Trump Says He Now Believes Russia Was Behind Election Hacking
U.S. President-elect Donald Trump now says he believes Russia was involved in cyberattacks during the presidential election.
It was the first time Trump has admitted Russian involvement in hacking computers of the Democratic National Committee. In the past, he refused to publicly accept U.S. intelligence community findings that Russia was involved in election hacking.
Trump’s comments came Wednesday during his first press conference since the election.
“As far as hacking, I think it was Russia,” Trump said. Top U.S. intelligence officials have said they believe Russian President Vladimir Putin knew about and approved the cyberattacks.
Trump was asked in the press conference if he had any message for the Russian leader in response to the hacking.
“He shouldn’t be doing it. He won’t be doing it. Russia will have much greater respect for our country when I’m leading it, than when other people have led it. You will see that.”
U.S. intelligence agencies have suggested that Putin might have engaged in hacking as a way to help Trump win the election. Much of the information released by the hacks turned out to be embarrassing to the Democratic Party and Hillary Clinton.
But Trump said the Republican National Committee also became aware of attempts to hack into its organization. He said possible attacks were stopped by putting security measures in place.
Speaking about future relations with Russia, Trump told reporters he does not think it is a bad thing if Putin actually likes him.
“If Putin likes Donald Trump, guess what folks, that’s called an asset, not a liability.”
Trump added that cyberattacks from outside the United States were not only coming from Russia. He said China is also involved, along with other nations. Trump said he has asked his top national security officials to complete within 90 days a major report on ways the government can prevent hacking.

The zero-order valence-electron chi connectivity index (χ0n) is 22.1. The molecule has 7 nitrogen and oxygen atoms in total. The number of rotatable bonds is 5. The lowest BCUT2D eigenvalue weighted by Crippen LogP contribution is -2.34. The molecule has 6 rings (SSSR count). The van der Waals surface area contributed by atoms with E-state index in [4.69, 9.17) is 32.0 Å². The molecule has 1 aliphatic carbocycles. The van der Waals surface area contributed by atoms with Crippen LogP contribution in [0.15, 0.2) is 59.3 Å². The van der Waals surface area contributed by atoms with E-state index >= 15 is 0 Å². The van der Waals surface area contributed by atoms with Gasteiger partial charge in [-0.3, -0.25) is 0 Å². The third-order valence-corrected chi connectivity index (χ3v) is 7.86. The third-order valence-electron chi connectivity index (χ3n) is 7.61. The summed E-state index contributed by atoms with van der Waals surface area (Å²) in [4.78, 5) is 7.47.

Trump denounced news reports that Russia is holding onto secret personal and financial information that could embarrass him. The reports also alleged that his campaign had made contact with Russian intelligence officials.
“I think it's a disgrace,” Trump said. “It’s all fake news.”
The uNPRoven information in the news reports was reportedly included in a secret U.S. intelligence report on Russian influence in the election. Copies of that report were given last week to Trump, President Barack Obama and leaders of Congress.
Trump’s business interests
During the press conference, Trump also announced how he planned to deal with his business interests during his presidency. The president-elect has promised that his business activities would not pose a conflict of interest while he serves as president.
One of his lawyers explained that Trump had decided to give up control of his company to his two sons and another executive. His business assets will be put into a trust and Trump will take other steps to keep separate from his businesses, the lawyer said.
Trump was asked whether he is backing away from his pledge to have Mexico pay for a wall along the southern U.S. border. He said, “Mexico will pay for the wall” by reimbursing the United States.
On his pledge to get rid of the Affordable Care Act signed into law by President Obama, Trump promised to quickly replace it. He said his goal was to have a new, better health care law in place when the current law, often called “Obamacare,” is ended.
When asked about the Supreme Court, Trump said he will likely name his choice to replace Justice Antonin Scalia within two weeks of the inauguration.
I’m Ashley Thompson.
Bryan Lynn wrote this story for VOA Learning English, with additional material from VOANews, the Associated Press. Hai Do was the editor.
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